Teddy Pendergrass, in 2000 (Associated Press/Suzanne Plunkett)
Teddy Pendergrass rose to fame as a rhythm and blues singer in the 1970s with Harold Melvin & the Blue Notes, but found more success as a solo artist and left the band in 1977. His career, and his life, were nearly cut short by a car accident in 1982 that left him paralyzed from the neck down. After the accident Pendergrass devoted himself to helping others with spinal injuries through the Teddy Pendergrass Alliance, and he rededicated himself to making music. He officially retired in 2006 but returned for a few special television appearances before his death in 2008. We remember his life today and the lives of other notable people who died on this day in history.
2010: Jay Reatard, U.S. garage punk musician who was signed to Matador Records, dies of an accidental overdose at 29.
Reatard started recording songs in his bedroom as a teenager and was playing Memphis clubs by age 15. Soon after, local independent label Goner Records began releasing his singles. He would go on to release more than 70 records, with some of the rarer ones now fetching hundreds of dollars on eBay. Read more
2010: Teddy Pendergrass, U.S. R&B and soul musician who is known for his song "Love TKO" and who was paralyzed in 1982 in a car accident, dies at 59.
Pendergrass was more than just a great singer – he was an inspiration. After a 1982 car accident, the R&B star was paralyzed from the waist down. But he didn't give up, and he didn't stop singing. His career and his determination remained strong after his injury – he continued recording and performing live; he received more Grammy nominations after the accident than before it; and he branched out to do good deeds beyond the music world, creating The Teddy Pendergrass Alliance to help people with spinal cord injuries. Read more
2009: William De Witt Snodgrass, U.S. poet under the pseudonym S. S. Gardons who won the Pulitzer Prize for poetry in 1960, dies at 83.
2009: Nancy Bird Walton, Australian aviator and pioneer who became the first Australian woman to obtain a pilot's license, dies at 93.
2009: Patrick McGoohan, U.S. actor and producer best known for producing and starring in the television series The Prisoner, dies at 80.
McGoohan won two Emmys for his work on the Peter Falk detective drama Columbo, and more recently he appeared as King Edward Longshanks in the 1995 Mel Gibson film, Braveheart. But he was best known as the title character No. 6 in The Prisoner, a surreal 1960s British series in which a former spy is held captive in a small village and constantly tries to escape. Read more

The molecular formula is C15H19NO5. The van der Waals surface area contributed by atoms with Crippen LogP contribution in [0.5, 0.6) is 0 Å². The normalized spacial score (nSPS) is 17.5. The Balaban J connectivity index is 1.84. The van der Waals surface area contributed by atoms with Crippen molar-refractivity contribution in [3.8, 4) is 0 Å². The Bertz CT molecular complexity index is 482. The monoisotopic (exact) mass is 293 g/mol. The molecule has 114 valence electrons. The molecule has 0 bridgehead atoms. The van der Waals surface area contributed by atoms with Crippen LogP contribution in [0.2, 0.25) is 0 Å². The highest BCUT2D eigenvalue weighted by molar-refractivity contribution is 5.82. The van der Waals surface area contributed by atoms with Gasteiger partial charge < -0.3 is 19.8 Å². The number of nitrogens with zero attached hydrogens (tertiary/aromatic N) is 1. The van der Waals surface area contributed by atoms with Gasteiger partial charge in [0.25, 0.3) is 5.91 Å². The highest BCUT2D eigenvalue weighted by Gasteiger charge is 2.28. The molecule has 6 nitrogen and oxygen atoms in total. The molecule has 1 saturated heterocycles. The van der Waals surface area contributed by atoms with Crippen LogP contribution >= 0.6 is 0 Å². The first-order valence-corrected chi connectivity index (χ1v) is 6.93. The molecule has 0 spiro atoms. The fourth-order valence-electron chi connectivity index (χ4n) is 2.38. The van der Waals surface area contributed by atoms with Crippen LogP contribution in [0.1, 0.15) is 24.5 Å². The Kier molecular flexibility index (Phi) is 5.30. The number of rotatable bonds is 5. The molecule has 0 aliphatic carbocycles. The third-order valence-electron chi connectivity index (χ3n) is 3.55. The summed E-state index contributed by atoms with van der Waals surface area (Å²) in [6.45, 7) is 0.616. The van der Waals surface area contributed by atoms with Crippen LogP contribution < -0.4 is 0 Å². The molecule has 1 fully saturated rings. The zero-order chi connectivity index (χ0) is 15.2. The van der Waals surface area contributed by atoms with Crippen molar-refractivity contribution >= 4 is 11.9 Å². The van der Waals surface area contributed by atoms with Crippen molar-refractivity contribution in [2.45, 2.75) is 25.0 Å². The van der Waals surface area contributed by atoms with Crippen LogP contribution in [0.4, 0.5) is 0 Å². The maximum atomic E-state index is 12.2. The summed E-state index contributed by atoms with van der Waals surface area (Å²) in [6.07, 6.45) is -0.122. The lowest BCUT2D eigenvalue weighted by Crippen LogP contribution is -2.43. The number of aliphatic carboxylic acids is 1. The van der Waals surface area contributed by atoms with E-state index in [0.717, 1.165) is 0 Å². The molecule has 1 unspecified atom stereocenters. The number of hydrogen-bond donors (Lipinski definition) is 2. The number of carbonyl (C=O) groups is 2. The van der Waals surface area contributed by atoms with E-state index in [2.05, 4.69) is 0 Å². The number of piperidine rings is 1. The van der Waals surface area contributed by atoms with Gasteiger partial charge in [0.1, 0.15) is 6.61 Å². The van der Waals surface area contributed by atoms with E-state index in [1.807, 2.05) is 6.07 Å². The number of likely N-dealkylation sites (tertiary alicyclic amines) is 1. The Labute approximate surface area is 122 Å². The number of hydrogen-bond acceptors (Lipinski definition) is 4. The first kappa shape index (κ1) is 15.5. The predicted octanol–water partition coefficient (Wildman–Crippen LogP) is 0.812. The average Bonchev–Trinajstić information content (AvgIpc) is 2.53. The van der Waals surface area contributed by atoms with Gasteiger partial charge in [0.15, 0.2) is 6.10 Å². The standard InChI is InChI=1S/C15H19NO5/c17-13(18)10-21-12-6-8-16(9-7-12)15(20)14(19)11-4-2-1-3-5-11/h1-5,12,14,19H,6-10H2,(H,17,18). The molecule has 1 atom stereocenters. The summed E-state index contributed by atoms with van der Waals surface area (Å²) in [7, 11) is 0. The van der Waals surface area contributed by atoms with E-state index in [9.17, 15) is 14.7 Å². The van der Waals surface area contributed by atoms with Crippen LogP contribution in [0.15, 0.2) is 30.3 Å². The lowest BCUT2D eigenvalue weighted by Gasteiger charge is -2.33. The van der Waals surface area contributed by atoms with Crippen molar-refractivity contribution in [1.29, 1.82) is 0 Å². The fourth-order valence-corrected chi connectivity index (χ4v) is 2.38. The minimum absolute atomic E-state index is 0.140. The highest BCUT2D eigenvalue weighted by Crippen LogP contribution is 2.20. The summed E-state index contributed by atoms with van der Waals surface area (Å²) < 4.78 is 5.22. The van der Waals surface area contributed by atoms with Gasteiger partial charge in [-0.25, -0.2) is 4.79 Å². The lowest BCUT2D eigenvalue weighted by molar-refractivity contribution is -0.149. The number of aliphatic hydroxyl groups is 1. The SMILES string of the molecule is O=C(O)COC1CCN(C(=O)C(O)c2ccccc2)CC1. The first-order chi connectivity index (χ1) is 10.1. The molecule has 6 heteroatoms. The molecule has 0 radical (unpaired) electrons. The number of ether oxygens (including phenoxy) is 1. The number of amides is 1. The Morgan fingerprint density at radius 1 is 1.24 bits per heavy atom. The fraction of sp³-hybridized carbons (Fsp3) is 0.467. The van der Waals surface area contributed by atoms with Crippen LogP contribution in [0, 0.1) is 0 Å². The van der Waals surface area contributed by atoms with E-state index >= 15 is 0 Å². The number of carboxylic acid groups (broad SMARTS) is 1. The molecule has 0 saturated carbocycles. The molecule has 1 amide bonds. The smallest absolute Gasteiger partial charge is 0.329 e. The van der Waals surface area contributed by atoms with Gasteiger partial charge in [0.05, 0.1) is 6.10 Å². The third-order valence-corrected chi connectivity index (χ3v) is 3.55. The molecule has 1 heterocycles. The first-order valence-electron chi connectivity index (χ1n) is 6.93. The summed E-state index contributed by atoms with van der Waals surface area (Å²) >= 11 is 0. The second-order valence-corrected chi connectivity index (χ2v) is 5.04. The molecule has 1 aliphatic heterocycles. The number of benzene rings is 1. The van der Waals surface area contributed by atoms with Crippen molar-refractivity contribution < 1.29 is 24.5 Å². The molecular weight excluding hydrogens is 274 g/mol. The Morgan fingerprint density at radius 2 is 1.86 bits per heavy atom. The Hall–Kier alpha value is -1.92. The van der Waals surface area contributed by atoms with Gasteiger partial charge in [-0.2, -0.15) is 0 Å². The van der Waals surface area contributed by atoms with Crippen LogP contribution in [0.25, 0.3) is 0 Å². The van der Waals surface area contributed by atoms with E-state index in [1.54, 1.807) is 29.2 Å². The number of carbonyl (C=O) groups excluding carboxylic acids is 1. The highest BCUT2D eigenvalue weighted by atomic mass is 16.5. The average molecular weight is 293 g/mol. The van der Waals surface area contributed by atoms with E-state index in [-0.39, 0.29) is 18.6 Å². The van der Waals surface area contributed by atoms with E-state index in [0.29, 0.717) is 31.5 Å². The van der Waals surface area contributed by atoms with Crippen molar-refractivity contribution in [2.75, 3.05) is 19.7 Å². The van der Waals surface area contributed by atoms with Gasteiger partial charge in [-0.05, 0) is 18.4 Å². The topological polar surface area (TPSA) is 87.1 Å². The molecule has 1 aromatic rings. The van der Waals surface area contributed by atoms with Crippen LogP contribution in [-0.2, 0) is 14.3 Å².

2008: Johnny Podres, U.S Major League Baseball pitcher who helped the Brooklyn Dodgers win a World Series in 1955, dies at 75.
The left-hander was picked for four All-Star games and was the first Most Valuable Player in World Series history. He became a hero to every baseball fan in Brooklyn when the Dodgers ended decades of frustration by beating the Yankees to win the Series. It marked the first time a team had won a best-of-seven Series after losing the first two games, and it was Brooklyn's only Series victory. Read more
2007: Danny Oakes, U.S. Hall of Fame midget racecar driver, dies at 95.
2007: Michael Brecker, U.S. jazz saxophonist who won 15 Grammy awards, dies of leukemia at 57.
Throughout his career, Brecker recorded and performed with numerous jazz and pop music leaders, including Herbie Hancock, James Taylor, Paul Simon and Joni Mitchell, according to his website. His most recently released recording, Wide Angles, appeared on many top jazz lists and won two Grammys in 2004. Read more
2005: Nell Rankin, U.S. mezzo-soprano well known for her time with the Metropolitan Opera, dies at 81.
2003: Norman Panama, U.S. screenwriter and director who worked with Bob Hope and Groucho Marx, dies at 89.
2002: Ted Demme, U.S. film director who directed such movies as Blow and Beautiful Girls, dies of a heart attack at 38.
One of Demme's earliest gigs was launching the comedy career of chain-smoking ranter Dennis Leary. Demme directed a series of short black-and-white spots in which Leary railed on pop-culture topics from Cindy Crawford to the royal family to R.E.M. This grew into an ongoing collaboration between Leary and Demme, with Demme directing Leary in comedy specials No Cure for Cancer and Dennis Leary: Lock 'n Load, as well as feature films including Monument Ave. and The Ref, in which jewelry thief Leary winds up playing marriage counselor to combative couple Kevin Spacey and Judy Davis. Read more
2001: Michael Cuccione, Canadian child actor and singer who appeared on an episode of Baywatch, dies at 16.
1989: Joe Spinell, U.S. character actor who appeared in Rocky and The Godfather, dies of an accident at his home at 52.
1985: Carol Wayne, U.S. actress best known for her many appearances on The Tonight Show with Johnny Carson as the Matinee Lady character, dies in an accidental drowning at 42.
1983: Arthur Space, U.S. actor best known for his role as Doc Weaver on the television series Lassie, dies at 74.
1979: Donny Hathaway, U.S. jazz, blues and soul singer whose collaborations with Roberta Flack scored on the charts, commits suicide at 33.
1978: Joseph V. McCarthy, U.S. Hall of Fame baseball manager for the New York Yankees from 1931 to 1946, dies at 90.
1978: Hubert H. Humphrey, U.S. politician who served as vice president to Lyndon B. Johnson and lost the presidential election to Richard Nixon in 1968, dies at 66.
1962: Ernie Kovacs, U.S. influential comedian who was the husband of actress Edie Adams, dies in a car crash at 42.
1941: James Joyce, Irish novelist who achieved fame for books such as Ulysses and Finnegan's Wake, dies at 58.
1929: Wyatt Earp, U.S. Marshal who took part in the legendary gunfight at the OK Corral, dies at 80.
1864: Stephen Foster, U.S. composer of classics such as "My Old Kentucky Home" and "Oh! Susanna," dies at 37.